• 400, The Go-Go’s, Beauty and the Beat
  • 398, The Raincoats, The Raincoats
  • 397, Billie Eilish, When We All Fall Asleep, Where Do We Go?
  • 395, D’Angelo and the Vanguard, Black Messiah
  • 392, Ike and Tina Turner, Proud Mary: The Best of Ike and Tina Turner
  • 390, Pixies, Surfer Rosa
  • 388, Aretha Franklin, Young, Gifted and Black
  • 387, Radiohead, In Rainbows
  • 386, J Dilla, Donuts
  • 385, Ramones, Rocket to Russia
  • 384, The Kinks, The Kinks Are the Village Green Preservation Society
  • 380, Charles Mingus, Mingus Ah Um
  • 378, Run-DMC, Run-D.M.C.
  • 377, Yeah Yeah Yeahs, Fever to Tell
  • 375, Green Day, Dookie
  • 374, Robert Johnson, King of the Delta Blues Singers
  • 373, Isaac Hayes, Hot Buttered Soul
  • 371, The Temptations, Anthology
  • 369, Mobb Deep, The Infamous
  • 368, George Harrison, All Things Must Pass
  • 365, Madvillain, Madvillainy
  • 364, Talking Heads, More Songs About Buildings and Food
  • 363, Parliament, The Mothership Connection
  • 360, Funkadelic, One Nation Under a Groove
  • 358, Sonic Youth, Goo
  • 357, Tom Waits, Rain Dogs
  • 356, Dr. John, Gris-Gris
  • 354, X-Ray Spex, Germfree Adolescents
  • 351, Roxy Music, For Your Pleasure
  • 350, Stevie Wonder, Music of My Mind
  • 349, MC5, Kick Out the Jams
  • 348, Gillian Welch, Time (The Revelator)
  • 347, GZA, Liquid Swords
  • 346, Arctic Monkeys, AM
  • 345, Bruce Springsteen, The Wild, the Innocent & the E Street Shuffle
  • 344, Toots and the Maytals, Funky Kingston
  • 343, Sly and the Family Stone, Greatest Hits
  • 342, The Beatles, Let It Be
  • 341, The Smashing Pumpkins, Siamese Dream
  • 338, Brian Eno, Another Green World
  • 337, Bob Dylan, John Wesley Harding
  • 335, Bob Dylan and the Band, The Basement Tapes
  • 334, Santana, Abraxas
  • 333, Bill Withers, Still Bill
  • 332, Elvis Presley, Elvis Presley

Music Discoveries: Rolling Stone’s 500 Greatest Albums of All Time 420-411


Last September, Rolling Stone magazine released their most recent list of the 500 Greatest Albums of All Time, which includes a greater variety of artists and genres than previous lists. Looking through the list, there were many albums I’d never listened to before and a few I’d never even heard of. In fact, counting it up, I found that I’d only listened to 140 of the albums, although I’d heard songs from many more. So I’ve decided my project for 2021 is to listen to 10 albums each week and write up some thoughts about each one.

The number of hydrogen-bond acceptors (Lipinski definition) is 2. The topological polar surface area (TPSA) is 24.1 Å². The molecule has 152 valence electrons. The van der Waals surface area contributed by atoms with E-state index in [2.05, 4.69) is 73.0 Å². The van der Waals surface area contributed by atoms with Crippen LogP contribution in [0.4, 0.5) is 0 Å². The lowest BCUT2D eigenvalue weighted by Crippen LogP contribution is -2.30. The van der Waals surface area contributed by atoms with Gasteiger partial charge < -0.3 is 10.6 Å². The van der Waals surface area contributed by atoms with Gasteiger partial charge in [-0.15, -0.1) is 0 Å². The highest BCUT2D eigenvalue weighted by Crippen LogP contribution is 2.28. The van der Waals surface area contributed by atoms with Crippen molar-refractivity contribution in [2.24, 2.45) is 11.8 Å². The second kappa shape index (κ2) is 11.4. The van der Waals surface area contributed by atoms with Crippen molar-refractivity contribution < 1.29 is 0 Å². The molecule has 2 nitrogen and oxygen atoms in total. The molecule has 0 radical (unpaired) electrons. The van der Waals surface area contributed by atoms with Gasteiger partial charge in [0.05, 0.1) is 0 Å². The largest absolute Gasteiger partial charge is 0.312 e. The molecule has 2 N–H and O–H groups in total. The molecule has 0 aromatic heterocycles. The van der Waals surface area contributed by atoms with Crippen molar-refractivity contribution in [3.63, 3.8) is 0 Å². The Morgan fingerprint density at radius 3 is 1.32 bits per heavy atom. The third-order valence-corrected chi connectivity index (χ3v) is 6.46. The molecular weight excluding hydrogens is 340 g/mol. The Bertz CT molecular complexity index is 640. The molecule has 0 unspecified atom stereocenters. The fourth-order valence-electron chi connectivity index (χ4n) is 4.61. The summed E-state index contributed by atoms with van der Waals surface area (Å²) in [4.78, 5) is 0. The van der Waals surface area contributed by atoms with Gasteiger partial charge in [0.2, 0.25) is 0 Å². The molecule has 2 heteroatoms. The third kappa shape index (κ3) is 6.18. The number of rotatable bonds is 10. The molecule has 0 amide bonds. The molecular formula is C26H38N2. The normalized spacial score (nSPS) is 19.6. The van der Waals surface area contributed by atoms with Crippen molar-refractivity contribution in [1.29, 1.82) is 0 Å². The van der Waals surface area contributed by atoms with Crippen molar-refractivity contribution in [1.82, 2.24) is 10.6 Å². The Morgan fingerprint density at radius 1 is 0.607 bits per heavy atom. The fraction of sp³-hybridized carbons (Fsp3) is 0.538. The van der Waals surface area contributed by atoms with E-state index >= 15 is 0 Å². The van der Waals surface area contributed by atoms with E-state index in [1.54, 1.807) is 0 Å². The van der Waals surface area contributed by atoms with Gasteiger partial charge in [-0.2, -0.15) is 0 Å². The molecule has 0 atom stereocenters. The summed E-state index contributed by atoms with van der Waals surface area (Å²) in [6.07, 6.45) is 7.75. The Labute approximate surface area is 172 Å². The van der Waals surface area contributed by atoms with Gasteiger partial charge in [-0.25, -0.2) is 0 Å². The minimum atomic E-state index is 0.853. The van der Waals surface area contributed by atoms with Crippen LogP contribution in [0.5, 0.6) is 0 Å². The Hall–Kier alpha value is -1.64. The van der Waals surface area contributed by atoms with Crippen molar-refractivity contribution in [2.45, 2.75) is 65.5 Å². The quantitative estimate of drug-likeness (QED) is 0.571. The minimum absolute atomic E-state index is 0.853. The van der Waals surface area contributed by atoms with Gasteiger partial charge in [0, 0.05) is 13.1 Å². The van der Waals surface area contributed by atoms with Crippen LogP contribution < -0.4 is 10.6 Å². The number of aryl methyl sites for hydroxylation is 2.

Previous Posts:


Artist: Earth, Wind and Fire
AlbumThat’s the Way of the World
Year: 1975
Label: Columbia
Have I Listened to This Album Before?: No
Am I Familiar With This Artist/Songs from This Album?: Yes
Would I Listen to this Album Again?: No
Favorite Tracks:

  • “Shining Star”
  • “That’s the Way of the World”
  • “Africano”

Thoughts: There are some great tracks on this Earth, Wind, & Fire album, including the magnificent and funky “Shining Star.”  But it also has a few tracks that sound like hippie souljazz, for lack of a better term.  I like Earth, Wind, & Fire well enough but I think I will stick to their hits.


Artist: Eric Church
AlbumChief
Year: 2011
Label: EMI Nashville
Have I Listened to This Album Before?: No
Am I Familiar With This Artist/Songs from This Album?: I’ve never even heard of this artist before
Would I Listen to this Album Again?:
Favorite Tracks: None
Thoughts: I’m not a big fan of rock & roll heavy contemporary country music and this album didn’t change my mind.


Artist: Dire Straits
AlbumBrothers in Arms
Year: 1985
Label: Warner Bros.
Have I Listened to This Album Before?: No
Am I Familiar With This Artist/Songs from This Album?: Yes
Would I Listen to this Album Again?: No
Favorite Tracks:

  • “So Far Away”
  • “Money For Nothing”
  • “Walk of Life”

Thoughts: This album is front-loaded with the three big hit singles, “So Far Away,” “Money For Nothing,” and my personal favorite, “Walk of Life.”  The rest of the album is much more low-tempo and features a mix of bluesy rock, Dylan-esque folk rock, and jazzy art pop.  It’s all a bit bland, and sounds like it’s from a different band that the one that made the first three tracks.


Artist: Ornette Coleman
AlbumThe Shape of Jazz to Come
Year: 1959
Label: Atlantic
Have I Listened to This Album Before?: No
Am I Familiar With This Artist/Songs from This Album?: Yes
Would I Listen to this Album Again?: Yes
Favorite Tracks: The whole album.
Thoughts: I don’t know much about jazz, but I know what I like, and this is it.  I’ve listened to Ornette Coleman before, but not this album, and enjoyed his wildly creative compositions and improvisations.  It’s hard to imagine how revolutionary this album sounded to people who heard it for the first time back in 1959.


Artist: The Roots
AlbumThings Fall Apart
Year: 1999
Label: MCA
Have I Listened to This Album Before?: No